It’s been more than 40 years since Big Tobacco aired a commercial on television, but they’re back with their billions to convince consumers to try a confounding new product: e-cigarettes.
But the industry’s answer to public smoking bans may not have that long to sell themselves on televison. USA Today reports that the US government is making moves towards regulating the devices, which are purported to be a better alternative to regular cigarettes.
The battery-powered devices made to resemble real cigarettes use nicotine but don’t create smoke or ashes that can be offensive to others. The devices are predicted to bring in $1.7 billion in revenue this year and at least $10 billion by the end of 2017.[more]
Lorillard chairman and chief executive Murray Kessler told the Wall Street Journal that his company concentrates on a black penlike e-cigarette because the white one causes confusion and discomfort to those who don’t realize it isn’t a cigarette. “We make a white and a black [e-cigarette],” he told the Journal. “When we put them side by side in a store, the black outsells the white eight to one.”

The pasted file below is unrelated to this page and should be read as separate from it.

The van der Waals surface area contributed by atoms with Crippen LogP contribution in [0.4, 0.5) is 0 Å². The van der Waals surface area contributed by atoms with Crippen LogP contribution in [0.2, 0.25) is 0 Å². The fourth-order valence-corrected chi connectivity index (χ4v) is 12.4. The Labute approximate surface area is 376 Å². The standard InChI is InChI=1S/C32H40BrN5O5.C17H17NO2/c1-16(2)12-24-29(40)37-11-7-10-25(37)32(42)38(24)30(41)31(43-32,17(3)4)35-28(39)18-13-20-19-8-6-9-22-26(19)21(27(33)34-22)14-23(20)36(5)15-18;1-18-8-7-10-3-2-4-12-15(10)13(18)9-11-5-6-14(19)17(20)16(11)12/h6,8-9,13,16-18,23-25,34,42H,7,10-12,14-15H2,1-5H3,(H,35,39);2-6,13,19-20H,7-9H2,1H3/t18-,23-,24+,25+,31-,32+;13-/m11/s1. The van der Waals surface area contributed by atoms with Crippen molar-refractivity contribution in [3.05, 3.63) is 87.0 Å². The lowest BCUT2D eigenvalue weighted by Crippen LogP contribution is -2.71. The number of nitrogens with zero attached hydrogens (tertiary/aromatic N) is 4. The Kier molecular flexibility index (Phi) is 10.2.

The New York Times notes that e-cigarette makers are pulling out all the stops for ads, including using “celebrities, catchy slogans and sports sponsorships”—all the things big tobacco has been forbidden to use when marketing traditional cigarettes.
For instance, Blu e-cigarettes employs TV personality Jenny McCarthy as a spokesperson, while the just started IMG Mercedes-Benz New York Fashion Week is under fire for (once again) accepting sponsorship from the NJOY Kings electronic cigarettes brand, which is also sponsoring the upcoming London Fashion Week.
The jump in marketing for the controversial devices is striking fear in anti-smoking advocates who fear that 40 years of curbing the smoking industry could go to waste.
While the US government could announce plans to regulate the products as early as October, there lies a large problem in the fact that there hasn’t been much research conducted into how e-cigarettes affect health and the general safety of the products. Despite the lack of information, people are experimenting: 6 percent of all US adults tried them in 2011, while 21 percent of smokers have lit up e-cigs in that same year, according to The Centers for Disease Control and Prevention.
With over 200 e-cigarette companies in existence, the Feds have their work cut out for them.